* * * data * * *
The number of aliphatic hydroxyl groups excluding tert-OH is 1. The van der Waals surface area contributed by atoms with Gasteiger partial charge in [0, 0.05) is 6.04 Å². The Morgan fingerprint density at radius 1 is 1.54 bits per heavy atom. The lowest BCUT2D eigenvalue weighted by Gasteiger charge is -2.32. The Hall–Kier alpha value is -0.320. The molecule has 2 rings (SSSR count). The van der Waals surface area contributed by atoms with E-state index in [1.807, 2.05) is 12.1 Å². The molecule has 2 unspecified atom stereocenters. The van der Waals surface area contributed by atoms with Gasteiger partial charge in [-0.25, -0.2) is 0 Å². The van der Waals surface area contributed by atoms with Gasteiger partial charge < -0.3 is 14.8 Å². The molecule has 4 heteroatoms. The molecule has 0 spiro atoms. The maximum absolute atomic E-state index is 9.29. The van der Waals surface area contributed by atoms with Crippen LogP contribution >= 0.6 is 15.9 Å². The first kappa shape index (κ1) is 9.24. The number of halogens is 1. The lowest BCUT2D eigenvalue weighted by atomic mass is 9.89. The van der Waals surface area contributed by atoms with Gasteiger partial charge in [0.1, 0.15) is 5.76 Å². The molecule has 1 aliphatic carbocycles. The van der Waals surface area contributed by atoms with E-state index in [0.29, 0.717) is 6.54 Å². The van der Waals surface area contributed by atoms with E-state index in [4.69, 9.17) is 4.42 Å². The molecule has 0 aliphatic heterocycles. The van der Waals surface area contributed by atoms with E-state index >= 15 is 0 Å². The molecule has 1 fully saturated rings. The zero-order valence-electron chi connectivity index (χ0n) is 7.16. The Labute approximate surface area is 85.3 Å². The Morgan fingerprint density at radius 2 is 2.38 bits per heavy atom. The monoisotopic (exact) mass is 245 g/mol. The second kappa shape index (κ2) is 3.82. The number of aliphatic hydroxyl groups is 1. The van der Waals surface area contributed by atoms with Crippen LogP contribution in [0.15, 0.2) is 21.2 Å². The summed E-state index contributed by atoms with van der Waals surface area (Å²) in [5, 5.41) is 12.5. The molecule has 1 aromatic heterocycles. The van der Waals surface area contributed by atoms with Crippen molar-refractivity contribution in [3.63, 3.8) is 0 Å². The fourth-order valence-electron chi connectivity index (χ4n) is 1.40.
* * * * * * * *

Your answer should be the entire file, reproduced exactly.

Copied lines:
The number of aliphatic hydroxyl groups excluding tert-OH is 1. The van der Waals surface area contributed by atoms with Gasteiger partial charge in [0, 0.05) is 6.04 Å². The Morgan fingerprint density at radius 1 is 1.54 bits per heavy atom. The lowest BCUT2D eigenvalue weighted by Gasteiger charge is -2.32. The Hall–Kier alpha value is -0.320. The molecule has 2 rings (SSSR count). The van der Waals surface area contributed by atoms with E-state index in [1.807, 2.05) is 12.1 Å². The molecule has 2 unspecified atom stereocenters. The van der Waals surface area contributed by atoms with Gasteiger partial charge in [-0.25, -0.2) is 0 Å². The van der Waals surface area contributed by atoms with Gasteiger partial charge < -0.3 is 14.8 Å². The molecule has 4 heteroatoms. The molecule has 0 spiro atoms. The maximum absolute atomic E-state index is 9.29. The van der Waals surface area contributed by atoms with Crippen LogP contribution >= 0.6 is 15.9 Å². The first kappa shape index (κ1) is 9.24. The number of halogens is 1. The lowest BCUT2D eigenvalue weighted by atomic mass is 9.89. The van der Waals surface area contributed by atoms with Gasteiger partial charge in [0.1, 0.15) is 5.76 Å². The molecule has 1 aliphatic carbocycles. The van der Waals surface area contributed by atoms with E-state index in [0.29, 0.717) is 6.54 Å². The van der Waals surface area contributed by atoms with E-state index in [4.69, 9.17) is 4.42 Å². The molecule has 0 aliphatic heterocycles. The van der Waals surface area contributed by atoms with E-state index >= 15 is 0 Å². The molecule has 1 fully saturated rings. The zero-order valence-electron chi connectivity index (χ0n) is 7.16. The Labute approximate surface area is 85.3 Å². The Morgan fingerprint density at radius 2 is 2.38 bits per heavy atom. The monoisotopic (exact) mass is 245 g/mol. The second kappa shape index (κ2) is 3.82. The number of aliphatic hydroxyl groups is 1. The van der Waals surface area contributed by atoms with Crippen LogP contribution in [0.15, 0.2) is 21.2 Å². The summed E-state index contributed by atoms with van der Waals surface area (Å²) in [5, 5.41) is 12.5. The molecule has 1 aromatic heterocycles. The van der Waals surface area contributed by atoms with Crippen molar-refractivity contribution in [3.63, 3.8) is 0 Å². The fourth-order valence-electron chi connectivity index (χ4n) is 1.40.